This song is Kanye’s attempt at a Gospel R&B Track. Kanye sings for 3 minutes over a beautiful composition of strings, piano keys, and a sample from a song of the same name by Reverend James Cleveland. While the song sounds beautiful, and Kanye provides some good lyricism, his voice sounds strained while trying to hit his notes. The performance on the track definitely could use another take or some tuning up in the studio. A positive thing one can take away from this song is that Kanye was very passionate while writing this it, and you can hear his emotions while he sings, but that emotion doesn’t pan out into a track that sounds very good. God Is falls in line with the other tracks that were good ideas but executed poorly.

TRACK NINE: Hands On (feat. Fred Hammond) 

“Hands On” sounds like another Yahndi leftover. Most of the track is Kanye rapping in the same flow and tone over a muffled, industrial beat, until Fred Hammond has a few lines in autotune, then the song ends. A lack of creativity plagues “Hands On”, and many of the previously mentioned songs that are out of place, or short, or uninspired. It seems like for a lot of this album Kanye wasn’t truly inspired to make music. He sounds bored half the time, and doesn’t provide the listener with a unique experience like each of his albums, like the introspective rapping on Ye, or the emotional singing and sad tone of 808’s & Heartbreaks. While this song has some okay lyrics and is focused, it doesn’t have that Kanye feel to it, and lacks in terms of production and feel.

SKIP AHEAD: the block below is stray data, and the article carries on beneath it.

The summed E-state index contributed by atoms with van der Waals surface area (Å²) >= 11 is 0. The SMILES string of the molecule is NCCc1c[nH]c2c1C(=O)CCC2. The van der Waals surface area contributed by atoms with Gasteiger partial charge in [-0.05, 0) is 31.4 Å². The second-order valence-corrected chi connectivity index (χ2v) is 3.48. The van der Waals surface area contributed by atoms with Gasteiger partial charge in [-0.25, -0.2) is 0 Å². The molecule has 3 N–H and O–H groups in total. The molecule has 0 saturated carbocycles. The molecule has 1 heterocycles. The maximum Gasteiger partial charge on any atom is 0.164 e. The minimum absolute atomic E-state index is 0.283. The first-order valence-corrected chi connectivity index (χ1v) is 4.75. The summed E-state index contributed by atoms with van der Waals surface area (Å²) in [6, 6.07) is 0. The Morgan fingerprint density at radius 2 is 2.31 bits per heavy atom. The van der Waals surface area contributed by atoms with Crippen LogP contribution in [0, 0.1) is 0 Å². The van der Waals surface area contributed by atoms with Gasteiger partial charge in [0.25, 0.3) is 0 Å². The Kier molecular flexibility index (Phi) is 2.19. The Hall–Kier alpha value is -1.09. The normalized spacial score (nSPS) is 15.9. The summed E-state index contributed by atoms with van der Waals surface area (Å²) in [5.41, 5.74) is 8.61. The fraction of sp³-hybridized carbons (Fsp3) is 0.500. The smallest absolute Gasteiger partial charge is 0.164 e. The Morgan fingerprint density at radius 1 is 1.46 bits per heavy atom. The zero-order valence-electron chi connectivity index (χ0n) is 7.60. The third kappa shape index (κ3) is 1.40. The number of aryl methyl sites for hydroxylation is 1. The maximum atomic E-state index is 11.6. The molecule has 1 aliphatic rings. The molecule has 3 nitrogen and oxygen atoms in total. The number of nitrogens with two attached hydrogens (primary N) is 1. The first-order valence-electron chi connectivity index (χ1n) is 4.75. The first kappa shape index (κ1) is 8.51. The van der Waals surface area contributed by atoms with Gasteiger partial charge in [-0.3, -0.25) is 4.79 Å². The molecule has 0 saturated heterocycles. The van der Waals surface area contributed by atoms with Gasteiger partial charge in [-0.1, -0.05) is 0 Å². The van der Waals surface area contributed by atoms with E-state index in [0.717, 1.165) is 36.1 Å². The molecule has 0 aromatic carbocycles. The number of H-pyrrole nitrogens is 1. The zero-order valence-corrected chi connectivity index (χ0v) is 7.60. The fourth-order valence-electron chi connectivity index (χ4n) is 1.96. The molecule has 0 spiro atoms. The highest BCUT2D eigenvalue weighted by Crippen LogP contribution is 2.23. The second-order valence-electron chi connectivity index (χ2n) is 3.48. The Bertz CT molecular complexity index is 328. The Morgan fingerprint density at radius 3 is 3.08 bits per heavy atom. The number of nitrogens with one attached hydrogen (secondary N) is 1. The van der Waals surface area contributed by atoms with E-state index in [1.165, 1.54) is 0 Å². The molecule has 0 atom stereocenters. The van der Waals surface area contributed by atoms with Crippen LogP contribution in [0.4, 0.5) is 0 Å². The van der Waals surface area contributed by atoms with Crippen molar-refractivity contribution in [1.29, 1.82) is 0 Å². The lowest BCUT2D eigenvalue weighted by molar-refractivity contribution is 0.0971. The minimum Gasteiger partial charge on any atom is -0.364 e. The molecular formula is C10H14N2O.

TRACK TEN: Use This Gospel (feat. Clipse & Kenny G)

Starting off with a single piano key that persists throughout the entire song, “Use This Gospel” has the best verses on the entire album, and is the only song that tops “Selah” in quality. This song represents what the entire album should’ve sounded like. From the constantly building group vocals, to the hard-hitting verses from Pusha T and his brother No Malice (both former partners in the group Clipse), to the chilling saxophone solo from legendary jazz instrumentalist Kenny G, this track is a perfect way to end the album. Everything comes together seamlessly and results in a great song.


This closer is really unnecessary. Not even running a minute long, this album would’ve been fine without including this extra 49 seconds of run time. The horns on this song sound nice, and Kanye sounds decent, but this track feels like nothing more than an unneeded add-on to the album. 

Jesus is King is a decent album. It’s nowhere near the top of Kanye’s catalogue, and nowhere near the best albums this year. However, it’s not bad, and does have some bright spots where Kanye shows that he can successfully do Christian rap. 

Rating: 5.8/10

  • Good ideas, poorly executed

  • Shaky singing 

  • Inconsistent rapping

  • Lack of focus

  • Solid lyrics

  • Occasionally emotionless

Best tracks: Every Hour, Selah, Everything We Need, Use This Gospel,

Worst track: Water